The question I ask is pretty straightforward. After viewing this video – Addition & Multiplication Practice – please let me know if you agree that the sum of two negative numbers is itself a negative number. For example, do you agree that -7 + -7 = -14? (You can leave your thoughts about this in the “comments” section of this post. I’d be very interested to know how you feel about this and, most importantly, how does this assertion potentially impact your self-esteem.) I bet you are still scratching your head wondering why I ask such a ridiculous question. Why would I ask you if you “agree” that the sum of two negative numbers is itself a negative number. The math is the math. The answer is what the answer is. It’s ridiculous to ask you if you “agree” with this. This much I think we can all agree on. (Slight pun intended.) But then what are we to make of a question recently posted on Facebook by the Edge Foundation? Their question was:
Do you agree with this 3 min. description of executive function & ADHD outlined by Dr. Russell Barklay [sic] http://www.youtube.com/watch?v=GR1IZJXc6d8&feature=youtube_gdata_player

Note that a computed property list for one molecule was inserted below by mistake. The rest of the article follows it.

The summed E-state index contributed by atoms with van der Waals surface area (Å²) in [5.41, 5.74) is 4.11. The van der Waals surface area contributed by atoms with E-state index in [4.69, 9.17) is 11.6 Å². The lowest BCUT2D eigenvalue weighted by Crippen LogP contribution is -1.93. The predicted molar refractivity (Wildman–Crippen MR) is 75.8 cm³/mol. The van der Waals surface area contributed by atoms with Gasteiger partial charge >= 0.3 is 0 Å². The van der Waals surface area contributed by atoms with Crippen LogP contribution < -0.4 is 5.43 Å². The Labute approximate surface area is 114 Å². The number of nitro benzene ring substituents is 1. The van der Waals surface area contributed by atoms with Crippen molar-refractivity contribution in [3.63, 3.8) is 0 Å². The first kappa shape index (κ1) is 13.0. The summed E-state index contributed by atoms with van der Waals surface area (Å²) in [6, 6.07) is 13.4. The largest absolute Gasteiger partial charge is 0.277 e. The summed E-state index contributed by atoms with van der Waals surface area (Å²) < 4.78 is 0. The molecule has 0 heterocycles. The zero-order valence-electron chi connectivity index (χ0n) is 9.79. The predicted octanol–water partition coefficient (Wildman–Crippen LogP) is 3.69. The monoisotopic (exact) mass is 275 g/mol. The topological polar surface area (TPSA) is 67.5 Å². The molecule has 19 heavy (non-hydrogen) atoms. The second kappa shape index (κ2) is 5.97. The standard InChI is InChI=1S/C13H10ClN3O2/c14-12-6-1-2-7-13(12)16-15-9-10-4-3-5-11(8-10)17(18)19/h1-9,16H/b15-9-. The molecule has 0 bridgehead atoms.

Let me state right now that I have nothing against the Edge Foundation. However, I do have something against the use of the word “agree.” In the video, Dr. Barkley is not describing a theory that came to him the other day while he was taking a long, hot shower. He’s presenting a theory based on over 25 years of scientific research. The use of the word “agree” implies that Barkley is presenting something that we may not like, that may not comport with “our” reality. The use of the word “agree” gives us the right to DISagree with what Barkley says. By using a word that allows for DISagreement, as if the facts were not the facts, it leaves open the possibility for alternate explanations which, we know, are simply bright-sided, feel good theories of ADHD (it’s a gift; it’s a set of superpowers; it’s the basis of entrepreneurialism, blah, blah, blah). If someone believes that the theory is wrong, then one should provide alternate scientific evidence or should show how the data can be interpreted differently.
So, how should the question have been worded? The problem is that it WAS a question. It should not have been a question at all. By posing it as a question, it implies a level of doubt about the truthfulness of Barkley’s theory. Further, by posing it as a question, it opens the door for the perpetuation of alternate explanations of ADHD which, it seems, cluster around the kumbaya feel-good myths about ADHD. ADHD is a serious neurogenetic disorder. It’s time to take it seriously. It’s time to move beyond the “back-slapping, have-another-beer, throw-another-dime-in-the-jukebox” attitude that too many ADHDers perpetuate and, in so doing, undermine the true seriousness of this DISorder.